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5.0 out of 5 stars
Another excellent book by Jack Sheldon, 17 Aug 2009
The fourth book in Jack Sheldon's series of studies on the experiences of German soldiers in the Great War maintains the high standards that characterise the other three. The German Army at Cambrai is, in a sense, his most challenging work, in so far as it deals with a relatively short, sharp battle that is chiefly remembered for the first mass use of tanks.
It is surprising to learn that the German line at Cambrai was not optimally sited. We might have supposed that, as a result of the Alberich movement, the Germans would have picked the ground as they retired from the Somme with an eye to maximising their advantage, but here it was the British who enjoyed better observation.
Cambrai was "The Flanders Sanatorium", a quiet sector, but there was still patrolling and prisoner snatching. Of particular interest is the narrative of Reserve Leutnant Vocke, 5th Company Reserve Infantry Regiment 19, which Sheldon describes as "...one of the most honest and evocative accounts of a prisoner snatch ever to appear in print..."
A hallmark of Sheldonian scholarship is the combination of meticulous archival research with commentary by Sheldon which makes us question our perceptions of the German army in the Great War. We are reminded that, despite its awe inspiring reputation, Germany's Great General Staff could also be "...a hotbed of back biting, scheming and political manoeuvring."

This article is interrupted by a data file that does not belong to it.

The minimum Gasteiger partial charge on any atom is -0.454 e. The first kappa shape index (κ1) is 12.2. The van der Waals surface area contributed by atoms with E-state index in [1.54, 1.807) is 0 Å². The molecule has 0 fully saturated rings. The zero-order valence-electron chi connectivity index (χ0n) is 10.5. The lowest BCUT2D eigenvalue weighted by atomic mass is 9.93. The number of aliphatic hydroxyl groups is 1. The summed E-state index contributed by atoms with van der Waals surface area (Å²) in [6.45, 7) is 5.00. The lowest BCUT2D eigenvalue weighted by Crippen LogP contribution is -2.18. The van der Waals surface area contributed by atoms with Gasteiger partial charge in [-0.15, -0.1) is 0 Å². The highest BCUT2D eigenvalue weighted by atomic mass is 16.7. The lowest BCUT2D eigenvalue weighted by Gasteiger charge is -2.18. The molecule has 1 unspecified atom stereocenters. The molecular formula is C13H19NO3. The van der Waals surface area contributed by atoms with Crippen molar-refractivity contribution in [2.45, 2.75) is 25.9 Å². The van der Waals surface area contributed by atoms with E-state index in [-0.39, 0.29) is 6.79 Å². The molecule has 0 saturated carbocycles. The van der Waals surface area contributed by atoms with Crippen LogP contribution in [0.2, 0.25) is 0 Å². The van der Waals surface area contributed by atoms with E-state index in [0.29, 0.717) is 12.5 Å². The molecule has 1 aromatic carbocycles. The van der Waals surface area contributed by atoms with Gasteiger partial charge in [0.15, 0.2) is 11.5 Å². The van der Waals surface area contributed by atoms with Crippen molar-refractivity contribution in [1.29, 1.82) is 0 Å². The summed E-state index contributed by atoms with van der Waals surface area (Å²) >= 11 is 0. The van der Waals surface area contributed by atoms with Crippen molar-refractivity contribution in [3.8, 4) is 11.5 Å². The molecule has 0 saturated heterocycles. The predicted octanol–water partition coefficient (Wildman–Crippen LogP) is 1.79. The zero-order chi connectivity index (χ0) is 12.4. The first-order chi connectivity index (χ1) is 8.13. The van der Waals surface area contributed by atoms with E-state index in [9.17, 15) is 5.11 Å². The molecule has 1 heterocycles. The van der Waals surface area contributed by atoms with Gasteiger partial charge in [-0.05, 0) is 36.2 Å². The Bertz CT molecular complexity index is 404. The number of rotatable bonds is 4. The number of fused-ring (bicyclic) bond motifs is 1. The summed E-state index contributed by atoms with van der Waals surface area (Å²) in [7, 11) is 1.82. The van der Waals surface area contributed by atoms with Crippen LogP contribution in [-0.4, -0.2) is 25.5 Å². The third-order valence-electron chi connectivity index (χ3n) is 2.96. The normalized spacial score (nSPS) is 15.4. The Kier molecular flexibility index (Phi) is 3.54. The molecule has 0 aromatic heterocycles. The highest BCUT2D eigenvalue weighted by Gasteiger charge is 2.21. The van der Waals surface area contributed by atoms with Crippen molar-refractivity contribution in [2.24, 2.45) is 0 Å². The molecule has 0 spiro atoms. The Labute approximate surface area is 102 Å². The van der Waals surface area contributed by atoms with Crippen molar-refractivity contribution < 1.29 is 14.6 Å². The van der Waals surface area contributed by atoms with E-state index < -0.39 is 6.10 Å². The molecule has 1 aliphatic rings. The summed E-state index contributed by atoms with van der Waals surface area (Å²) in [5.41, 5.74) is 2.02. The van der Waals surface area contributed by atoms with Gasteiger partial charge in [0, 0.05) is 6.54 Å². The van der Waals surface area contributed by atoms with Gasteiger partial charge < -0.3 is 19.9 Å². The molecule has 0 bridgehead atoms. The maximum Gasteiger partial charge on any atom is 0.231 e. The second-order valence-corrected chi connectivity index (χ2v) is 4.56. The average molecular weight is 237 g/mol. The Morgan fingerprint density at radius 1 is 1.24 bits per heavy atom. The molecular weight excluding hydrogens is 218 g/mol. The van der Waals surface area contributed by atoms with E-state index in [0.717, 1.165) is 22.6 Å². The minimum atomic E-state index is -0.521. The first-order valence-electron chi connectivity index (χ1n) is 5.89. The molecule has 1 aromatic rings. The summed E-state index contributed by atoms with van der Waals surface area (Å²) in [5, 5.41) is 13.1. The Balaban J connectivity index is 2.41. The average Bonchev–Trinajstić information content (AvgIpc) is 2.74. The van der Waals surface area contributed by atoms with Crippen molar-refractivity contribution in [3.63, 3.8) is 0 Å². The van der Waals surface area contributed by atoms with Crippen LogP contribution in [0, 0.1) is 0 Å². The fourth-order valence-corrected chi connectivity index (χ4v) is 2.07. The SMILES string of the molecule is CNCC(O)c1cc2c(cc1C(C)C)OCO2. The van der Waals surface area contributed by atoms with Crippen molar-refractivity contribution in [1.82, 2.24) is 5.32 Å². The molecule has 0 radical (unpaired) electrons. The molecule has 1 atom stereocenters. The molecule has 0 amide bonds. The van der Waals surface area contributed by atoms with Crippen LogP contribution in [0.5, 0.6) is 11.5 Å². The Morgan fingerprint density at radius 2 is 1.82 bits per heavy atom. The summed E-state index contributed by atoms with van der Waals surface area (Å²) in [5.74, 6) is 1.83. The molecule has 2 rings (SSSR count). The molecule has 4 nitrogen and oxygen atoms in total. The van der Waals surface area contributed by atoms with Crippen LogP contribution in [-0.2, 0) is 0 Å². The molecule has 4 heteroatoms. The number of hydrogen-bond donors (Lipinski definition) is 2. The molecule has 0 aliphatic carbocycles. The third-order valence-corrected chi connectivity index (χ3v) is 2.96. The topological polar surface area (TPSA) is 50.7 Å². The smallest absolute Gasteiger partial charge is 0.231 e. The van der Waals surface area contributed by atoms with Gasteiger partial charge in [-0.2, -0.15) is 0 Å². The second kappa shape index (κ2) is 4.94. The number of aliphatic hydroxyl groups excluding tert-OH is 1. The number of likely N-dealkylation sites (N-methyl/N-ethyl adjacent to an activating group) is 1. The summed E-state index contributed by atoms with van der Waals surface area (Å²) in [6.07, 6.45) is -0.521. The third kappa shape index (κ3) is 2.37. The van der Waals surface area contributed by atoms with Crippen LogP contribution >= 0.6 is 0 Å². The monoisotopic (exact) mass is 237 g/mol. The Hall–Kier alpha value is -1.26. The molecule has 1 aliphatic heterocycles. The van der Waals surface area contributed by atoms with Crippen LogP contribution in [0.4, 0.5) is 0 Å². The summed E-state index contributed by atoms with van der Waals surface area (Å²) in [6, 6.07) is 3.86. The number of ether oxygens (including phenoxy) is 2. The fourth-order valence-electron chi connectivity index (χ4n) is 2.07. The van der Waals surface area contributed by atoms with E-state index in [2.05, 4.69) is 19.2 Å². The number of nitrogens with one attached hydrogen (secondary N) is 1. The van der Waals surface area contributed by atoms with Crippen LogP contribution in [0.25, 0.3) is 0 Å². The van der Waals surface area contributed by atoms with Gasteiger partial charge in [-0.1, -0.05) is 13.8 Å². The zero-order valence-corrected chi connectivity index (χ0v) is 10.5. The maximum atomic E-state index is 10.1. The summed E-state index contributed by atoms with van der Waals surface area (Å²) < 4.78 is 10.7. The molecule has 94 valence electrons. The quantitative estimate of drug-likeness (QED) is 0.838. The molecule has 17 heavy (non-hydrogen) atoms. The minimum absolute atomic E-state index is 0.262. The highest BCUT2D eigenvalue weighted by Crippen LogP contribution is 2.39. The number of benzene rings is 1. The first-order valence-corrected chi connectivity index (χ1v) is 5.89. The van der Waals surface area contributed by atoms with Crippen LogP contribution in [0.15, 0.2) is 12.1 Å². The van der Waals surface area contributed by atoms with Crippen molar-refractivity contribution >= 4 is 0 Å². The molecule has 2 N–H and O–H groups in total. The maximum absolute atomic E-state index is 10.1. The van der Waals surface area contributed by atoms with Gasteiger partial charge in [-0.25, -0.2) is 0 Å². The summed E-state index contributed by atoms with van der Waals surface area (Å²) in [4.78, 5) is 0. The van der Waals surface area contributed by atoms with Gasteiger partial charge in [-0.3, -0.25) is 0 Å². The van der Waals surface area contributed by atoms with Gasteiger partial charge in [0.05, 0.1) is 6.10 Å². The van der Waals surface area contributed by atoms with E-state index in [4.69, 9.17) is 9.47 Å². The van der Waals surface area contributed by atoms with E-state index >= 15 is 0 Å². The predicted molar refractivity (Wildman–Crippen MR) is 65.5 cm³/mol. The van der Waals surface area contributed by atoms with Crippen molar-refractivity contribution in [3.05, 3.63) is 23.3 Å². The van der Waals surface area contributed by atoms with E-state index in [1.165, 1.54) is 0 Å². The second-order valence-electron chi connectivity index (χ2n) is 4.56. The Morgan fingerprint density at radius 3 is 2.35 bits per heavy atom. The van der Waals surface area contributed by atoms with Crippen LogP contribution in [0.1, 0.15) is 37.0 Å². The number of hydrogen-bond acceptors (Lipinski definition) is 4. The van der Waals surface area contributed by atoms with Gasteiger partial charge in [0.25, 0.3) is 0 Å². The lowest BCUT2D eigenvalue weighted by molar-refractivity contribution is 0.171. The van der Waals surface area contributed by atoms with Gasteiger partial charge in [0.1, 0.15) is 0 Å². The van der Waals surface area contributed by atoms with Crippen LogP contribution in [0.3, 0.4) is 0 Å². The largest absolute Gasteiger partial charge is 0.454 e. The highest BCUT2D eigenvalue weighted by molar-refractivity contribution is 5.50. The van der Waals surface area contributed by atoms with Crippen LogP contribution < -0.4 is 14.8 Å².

It is the accounts of the soldiers themselves that make the biggest impact, and Cambrai, with its dramatic tank onslaught, its predicted artillery fire and the lethal use of gas, the attacks by aircraft and the sudden appearance of cavalry, makes a dramatic narrative.
The German riposte was astonishing : 130,000 men and 508 guns were deployed in a furious counter attack that achieved startling results, although Sheldon reminds us that it did not become the Cannae that the German High Command had hoped for.
Throughout the book Sheldon lets the soldiers' accounts dominate the narrative, but when he adds his own commentary it is effective, balanced and thought provoking.
This is a superb book.